The Sparkle of Christmas & the Hope We Hold

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There is something about the December month that brings with it a sparkle. With twinkling lights, colder weather, Santa, Christmas trees, and advent calendars. 

Each year I love more and more the quick turnaround from Thanksgiving to the Christmas season, turkeys to Christmas cookies. Maybe it’s the kids getting older, that I am getting older, or that I have just learned to appreciate the special December festivities. A sweet glimpse of time as we reflect on the year past and what it has given us. 

It feels like a season of hope. When I was a child, no matter what the circumstances were, on other days of the week, Christmas felt special. A time to be a kid, wish for that special gift, open stockings filled with candy, and, of course, the token piece of fruit at the bottom: homemade breakfast, cookie trays, and tree toppers. 

When I became a Mother, I was excited to fill our son’s stocking, buy him Christmas pajamas, pick a new holiday book, and share our first holiday. 

On our first Christmas, my husband bought us matching Christmas shirts, and we took our 6-month-old son, Nixon, to see Santa. I have always loved photos of children with Santa, and especially seeing the numerous different adorable reactions to him. We went to the mall, our little lump of a baby in his Christmas shirt in Santa’s arms. We left with our first family, Santa photo. 

A tradition I wanted to keep each year.

Our second year, my husband bought us matching Christmas sweaters, Nixon’s with a gingerbread on it that said, “Oh Snap.” We went to our local train park. Santa was waiting in a train. We got there right when they opened so we wouldn’t have to stand in line. Nixon slowly walked to the back of the train, and with his token half-smile he sat with Santa. The picture was adorable. A success! 

On our third Christmas, I was nine months pregnant with our daughter. I knew this would be our last month as just the three of us. We put on our new Christmas Sweaters and headed back to the train park. This year was different. There was a long line to see Santa. Something special needs parents dread. Asking our children to wait in a line with tons of people, lights to look at, the smell of food in the air, and a toddler was not an ideal situation. They moved Santa to a little house, and several assistants were helping with the photos. Nixon hated it. We got a couple of pictures with Santa. I was dripping sweat and had a flash of guilt that I made both of my boys go through the Santa experience with me. Our daughter was born shortly after that photo. But we left with a Santa photo.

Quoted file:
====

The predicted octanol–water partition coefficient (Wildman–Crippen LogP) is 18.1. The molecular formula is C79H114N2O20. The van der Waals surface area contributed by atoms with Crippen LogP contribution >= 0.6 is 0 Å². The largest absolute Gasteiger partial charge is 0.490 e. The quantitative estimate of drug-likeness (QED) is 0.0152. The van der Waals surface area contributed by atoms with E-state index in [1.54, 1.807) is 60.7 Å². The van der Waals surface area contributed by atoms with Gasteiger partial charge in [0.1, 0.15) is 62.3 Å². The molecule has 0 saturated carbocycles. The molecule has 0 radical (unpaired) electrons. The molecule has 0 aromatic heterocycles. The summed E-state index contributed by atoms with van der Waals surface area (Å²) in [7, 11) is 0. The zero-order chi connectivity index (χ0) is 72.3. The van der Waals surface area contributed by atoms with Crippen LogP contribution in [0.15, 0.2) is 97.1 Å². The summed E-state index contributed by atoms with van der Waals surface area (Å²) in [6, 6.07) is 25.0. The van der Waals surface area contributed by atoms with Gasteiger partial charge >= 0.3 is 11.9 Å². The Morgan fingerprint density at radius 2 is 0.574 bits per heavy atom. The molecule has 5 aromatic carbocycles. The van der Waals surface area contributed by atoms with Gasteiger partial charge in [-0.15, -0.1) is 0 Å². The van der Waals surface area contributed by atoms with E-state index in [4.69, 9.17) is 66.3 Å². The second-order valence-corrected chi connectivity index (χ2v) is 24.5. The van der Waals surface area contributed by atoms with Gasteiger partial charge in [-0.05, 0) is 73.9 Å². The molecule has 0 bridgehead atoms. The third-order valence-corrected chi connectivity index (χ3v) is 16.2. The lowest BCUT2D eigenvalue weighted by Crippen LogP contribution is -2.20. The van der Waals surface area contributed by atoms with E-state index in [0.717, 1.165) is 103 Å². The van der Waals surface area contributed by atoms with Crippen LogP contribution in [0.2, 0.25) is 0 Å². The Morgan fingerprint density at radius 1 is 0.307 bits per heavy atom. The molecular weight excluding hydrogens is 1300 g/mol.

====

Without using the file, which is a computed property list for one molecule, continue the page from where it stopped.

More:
The fourth year, we had both kids. We were going to try again. The token Christmas sweaters were purchase. I picked out a cute Christmas headband for our daughter. My husband was working overtime that year, so we planned to go a day that he would get off early. We packed everyone up and choose to go back to the quiet mall and sit with Santa. 

It was the last day for photos. When we walked up, the festive person running the front told us that the photo machine was down. That they could not take any more people right now, but if we wanted to wait at the mall, they could call us if the machine came back up. 

My husband saw my defeat. He said, “I’m sorry.” As if he was responsible for what was happening.

He knew this year I needed this photo. It has been a year of medical appointments, diagnosis discussions, calls for services, and waitlists. 

I was sad about it. I held on to this one tradition, something that brought me so much joy each year. A simple photo to some but to us it took a world of planning and navigating to even make it to that mall. I needed the hope of one Christmas photo with Santa in matching Christmas sweaters. 

As special needs parents, we give up so much of the traditional that sometimes we grasp on to a single simple thing, one thing we don’t want to give up on to convince ourselves that we aren’t missing out.

Sometimes we need that hope. We need to know that we can show up even if it takes a mountain of work and leave with a simple Christmas photo. 

This year we went to a sensitive Santa drive-through event. I’m not sure if there will be another photo with Santa with matching Christmas sweaters. I do know our son loved it. The whole experience took 30 minutes, he didn’t have to wait in any lines, he didn’t have to sit with a stranger, and his Mom got her Santa photo. 

If there is something you are holding on to this Christmas season, keep it, carry your hope, and if you find a way to make it easier to accomplish for everyone, even better.

This post originally appeared on Peace of Autism Facebook page.